Harnessing AR and VR is key for training the UK’s millennial workforce
16 Jan 2019
Our workforce is increasingly tech savvy so it makes sense, says Honeywell’s Sudhir Kamath, to incorporate this into workplace learning.
Human capital challenges for industrial sites are multiple and varied. They can range from the pace of evolving technology to demographic changes, but increasingly add up to one key point – the need to facilitate quicker and more effective knowledge sharing and skills acquisition.
Industrial facilities are unique and complex environments. While mostly automated, the criticality of some tasks during repairs and upsets still requires a high skill level to complete them safely and without unplanned downtime.
In addition, millennials are rewriting the rulebook for the industrial workforce. Educated, technology savvy, ambitious and mobile, they bring new opportunities for plant productivity and innovation, but also respond better to learning methods that are hands-on and directly relevant to the tasks specific to them. Training and best practices for the use of advanced process and automation technology must play to the strengths and needs of this group.
Workforce competency is a crucial concern for industrial organisations of all sizes. Competency improvement initiatives enable site personnel to complete field tasks faster with reduced risk, and change the way users learn and innovate. And with half of experienced engineers due to retire in the next five years, action needs to be taken to avoid skills shortages impacting business performance.
Solutions with benefits
In recent years, the use of technologies such as augmented reality (AR) and virtual reality (VR) – supported by data analytics – have helped companies address this issue. These solutions enable simulation of everyday tasks by establishing immersive and realistic virtual environments of plants while providing instructors and trainees with access to robust teaching tools.
Directly relevant to the job at hand, this approach offers a fast and safe way to learn new skills and has been shown to increase knowledge retention.
VR simulators contextualise jobspecific learning and allow trainees to safely experience the consequences of their decisions, 24/7. Evaluation, testing, and reports track the employees’ progress as part of a formal competency management portfolio.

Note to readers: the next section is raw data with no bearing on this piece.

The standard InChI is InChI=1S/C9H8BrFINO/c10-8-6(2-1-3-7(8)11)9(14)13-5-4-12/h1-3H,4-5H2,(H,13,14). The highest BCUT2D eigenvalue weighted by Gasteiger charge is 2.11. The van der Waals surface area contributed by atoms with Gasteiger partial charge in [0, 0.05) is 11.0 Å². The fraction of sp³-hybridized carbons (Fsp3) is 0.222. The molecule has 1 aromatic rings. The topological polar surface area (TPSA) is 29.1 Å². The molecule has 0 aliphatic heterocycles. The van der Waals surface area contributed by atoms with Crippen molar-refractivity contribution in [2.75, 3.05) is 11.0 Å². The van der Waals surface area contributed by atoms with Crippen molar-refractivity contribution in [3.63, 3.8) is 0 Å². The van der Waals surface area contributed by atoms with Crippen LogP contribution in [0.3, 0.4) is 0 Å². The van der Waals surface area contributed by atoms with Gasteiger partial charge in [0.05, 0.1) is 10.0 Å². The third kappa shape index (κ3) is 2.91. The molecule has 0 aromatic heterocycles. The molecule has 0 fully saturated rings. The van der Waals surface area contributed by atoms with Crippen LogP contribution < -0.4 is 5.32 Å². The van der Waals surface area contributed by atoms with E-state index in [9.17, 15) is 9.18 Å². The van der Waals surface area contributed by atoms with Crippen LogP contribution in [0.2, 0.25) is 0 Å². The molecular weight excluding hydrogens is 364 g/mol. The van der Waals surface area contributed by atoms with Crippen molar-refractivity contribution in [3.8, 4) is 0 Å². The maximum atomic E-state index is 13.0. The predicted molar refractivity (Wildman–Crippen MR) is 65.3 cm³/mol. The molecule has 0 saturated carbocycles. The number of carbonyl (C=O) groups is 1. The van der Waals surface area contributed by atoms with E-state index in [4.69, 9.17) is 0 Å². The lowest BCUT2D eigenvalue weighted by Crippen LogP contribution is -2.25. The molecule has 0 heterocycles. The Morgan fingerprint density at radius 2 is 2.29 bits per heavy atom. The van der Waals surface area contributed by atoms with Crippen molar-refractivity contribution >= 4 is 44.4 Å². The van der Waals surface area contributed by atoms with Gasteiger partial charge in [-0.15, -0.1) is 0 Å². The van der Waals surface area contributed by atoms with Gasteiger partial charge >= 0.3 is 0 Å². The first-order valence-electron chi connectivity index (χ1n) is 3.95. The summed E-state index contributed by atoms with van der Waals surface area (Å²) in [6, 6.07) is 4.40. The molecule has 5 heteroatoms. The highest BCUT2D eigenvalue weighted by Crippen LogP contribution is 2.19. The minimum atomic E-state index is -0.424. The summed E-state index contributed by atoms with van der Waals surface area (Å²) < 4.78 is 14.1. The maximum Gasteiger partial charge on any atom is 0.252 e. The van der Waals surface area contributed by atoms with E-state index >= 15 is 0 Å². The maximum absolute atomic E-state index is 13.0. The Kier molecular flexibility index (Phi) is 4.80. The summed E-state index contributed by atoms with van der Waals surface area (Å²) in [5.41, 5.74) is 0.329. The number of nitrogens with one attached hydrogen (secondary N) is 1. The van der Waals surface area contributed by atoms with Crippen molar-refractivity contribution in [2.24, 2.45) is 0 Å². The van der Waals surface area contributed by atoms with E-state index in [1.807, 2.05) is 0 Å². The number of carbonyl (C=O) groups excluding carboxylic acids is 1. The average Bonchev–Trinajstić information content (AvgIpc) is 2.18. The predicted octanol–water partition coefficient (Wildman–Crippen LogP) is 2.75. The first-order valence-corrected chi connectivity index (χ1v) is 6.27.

Training and best practices for the use of advanced process and automation technology must play to the strengths and needs of this group
But it’s not just training these technologies help with. On-the-job learning is also expedited, allowing years of troubleshooting experience to be condensed into a much shorter time period. Hands-on instructions can be provided via mixed reality headsets to help experienced industry veterans to guide workers through work activities in real-time, from anywhere in the world via video call.
AR and VR competency offerings blend content and experiences with reality to address common issues encountered on the plant floor. Further, they connect people performance with plant performance. Plant managers get a more productive plant due to improved uptime, supervisors can assess staff on every scenario and better assign tasks, and maintenance staff have improved skills and expertise.
Competency initiatives that build job skills in plant personnel are without question a win-win, elevating the knowledge and quality of the workforce and increasing attractiveness of the employer to top talent.
Today’s complex industrial operations demand a fusion of advanced software and competent workers to capitalise on new opportunities. Industrial players must act now to maximise their human capital by providing the right skills at the right time to the right employees. There is an urgent need for companies to invest more in people – their greatest asset.
Sudhir Kamath is product manager, Honeywell Safety and Productivity Solutions